Throw Back Thursday: Dreams

by Mary Lou Monteith
Published September 1995

There isn’t one of us whho doesn’t want to be the best we can be. We invest a great deal of time and energy into Masters Swimming because we believe in its pursuit of Fun, Friendship, and Fitness. However, I wonder how many of us have actually articulated our goals any more specifically
Than agreeing with the basic tenets of Masters Swimming.

Time and time again it has been demonstrated that the world’s greatest performers have not only honed their physical capacities to the maximum degree but have developed a repertoire of mental skills by consciously including psychological skill practice in concert with their physical practice.

The idea of the development of mental skills is not a new one, but it is an area that most athletes and coaches are less familiar and comfortable with than technical and physiological training methods. I would like to summarize some ideas that I have gleaned from various sources.

Goal Setting is, I believe, the most important element that underlies all of the other psychological skills. I love the story told by Canadian Olympic basketball coach Jack Donohue of a young man who scurried up to the ticket counter at the airport, slapped $200 on the counter, and said “Quick, give me a ticket.” “Where would you like to go sir?” asked the ticket agent. “Can’t you see I’m in a hurry? I don’t have time for that, just give me a ticket!”

Goal setting not only allows us to define where we would like to go but can also help us develop a step-by-step plan of how to get there. Properly established, consistently referred to, and adjusted when necessary, goals provide visible benchmarks of our progress and allow us to experience those regular doses of success to necessary for continued effort and motivation.

There are three important principles of goal setting to keep in mind.

  1. Personal: Goals must be something that you personally buy into. No one else can really dream your dreams. It may be helpful to discuss your plans with someone else but ultimately you must have personal control – they must be yours. You alone will feel the satisfaction of their achievement.
  2. Challenging but Attainable: Your goals must be challenging but generally realistic and attainable. Short term goals, especially, should be stated in terms of performance outcomes rather than depending on factors that may be beyond your control. You may have a dream of winning a certain event, but establishing a certain time goal provides a likelihood of success that is independent of anyone else’s performance.
  3. Long – intermediate – and short term: It is important to establish goals on several different levels and time frames. These very in degree of specificity and attainability. It is essential to lay out a series of stepping stones that pave the way towards your ultimate goal.

Long – term (Dream) Goals: These are your ultimate dreams of what you can and do, should nothing stand in your way. Let your imagination run riot and imagine what would be possible if example, you may decide you want to be the fittest person of your age in your country.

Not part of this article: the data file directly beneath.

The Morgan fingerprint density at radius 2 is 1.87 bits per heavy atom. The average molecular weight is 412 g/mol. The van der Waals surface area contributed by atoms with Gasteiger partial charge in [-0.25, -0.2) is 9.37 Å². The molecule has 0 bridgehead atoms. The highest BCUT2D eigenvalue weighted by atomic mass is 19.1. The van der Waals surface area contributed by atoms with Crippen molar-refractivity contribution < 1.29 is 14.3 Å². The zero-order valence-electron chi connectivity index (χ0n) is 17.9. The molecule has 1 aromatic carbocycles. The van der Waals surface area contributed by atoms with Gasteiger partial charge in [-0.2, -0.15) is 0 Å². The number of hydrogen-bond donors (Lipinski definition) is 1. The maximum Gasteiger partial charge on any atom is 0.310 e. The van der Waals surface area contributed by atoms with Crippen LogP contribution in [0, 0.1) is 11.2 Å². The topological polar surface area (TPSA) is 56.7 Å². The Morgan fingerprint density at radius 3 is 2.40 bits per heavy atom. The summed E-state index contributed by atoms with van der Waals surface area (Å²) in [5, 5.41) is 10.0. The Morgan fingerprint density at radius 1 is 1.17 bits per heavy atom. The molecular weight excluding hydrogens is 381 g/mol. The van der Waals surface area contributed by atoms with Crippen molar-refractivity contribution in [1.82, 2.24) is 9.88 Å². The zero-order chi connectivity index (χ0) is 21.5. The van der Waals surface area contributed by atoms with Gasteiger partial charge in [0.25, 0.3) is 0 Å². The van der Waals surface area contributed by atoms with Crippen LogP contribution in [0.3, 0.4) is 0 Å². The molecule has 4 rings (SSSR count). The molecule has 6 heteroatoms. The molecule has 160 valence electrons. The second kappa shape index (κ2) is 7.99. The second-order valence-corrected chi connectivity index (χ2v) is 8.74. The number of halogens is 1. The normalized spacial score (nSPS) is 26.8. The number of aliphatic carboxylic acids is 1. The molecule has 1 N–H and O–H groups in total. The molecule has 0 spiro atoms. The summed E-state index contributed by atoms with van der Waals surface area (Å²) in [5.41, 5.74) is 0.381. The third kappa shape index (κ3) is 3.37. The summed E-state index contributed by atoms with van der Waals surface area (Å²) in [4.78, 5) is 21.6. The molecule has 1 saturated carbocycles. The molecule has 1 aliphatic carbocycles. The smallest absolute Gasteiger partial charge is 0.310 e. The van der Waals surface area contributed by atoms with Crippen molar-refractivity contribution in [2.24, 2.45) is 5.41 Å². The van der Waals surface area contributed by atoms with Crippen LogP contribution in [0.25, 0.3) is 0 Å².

Intermediate Goals: A this level you should introduce a heavier dose of reality. You want to establish a challenging set of goals that you have reasonable chance of achieving over a period of time. These could be specific time objectives for certain events, the completion of certain test set, the mastering of a new stroke, the changing of dietary habits – the possibilities are endless. Decide where you want to be a certain distance down the road and proceed to the next step.

Short-Term Goals: these are, I believe, the most important and yet neglected goals. These should be phrased in such a way that they are 100% attainable, for then their achievement will deliver that feeling of accomplishment that is son essential for continued, positive motivation. Giving yourself the opportunity for frequent well-deserved pats on the back will reaffirm your determination to reach your intermediate goals and move you one step closer toward your ultimate dream.

To paraphrase Bobby Knight, another Olympic coach, everyone may have a will to win, but we really need to work on the will to practice to win. Swimmers need to look at weekly and daily commitment they are prepared to make toward the achievement of their long-range goals and define that commitment specifically.

Terry Orlick in his book “Psyching for Sport” suggests “you may benefit from asking yourself the following three questions before each training session.

  1. What am I going to do today (physical training/skill refinement goals)?
  2. How am I going to approach what I’m going to do today (e.g. with intensity, concentration, positiveness)?
  3. What am I going to do today to improve my mental strength (psychological training goals)?

I cannot begin to convey, in a short article, all of the ideas for the development of mental skills that I would like swimmers and coaches to examine, but I hope that I have been able to convince you of the importance of goal setting as the essential starting point for anyone who is prepared to devote a lot of time and effort in the pool as all of you already do. It certainly can’t hurt to 1) examine why you are willing to subject yourself to those grueling hours of torture and 2) find ways to reward yourself regularly for all efforts.


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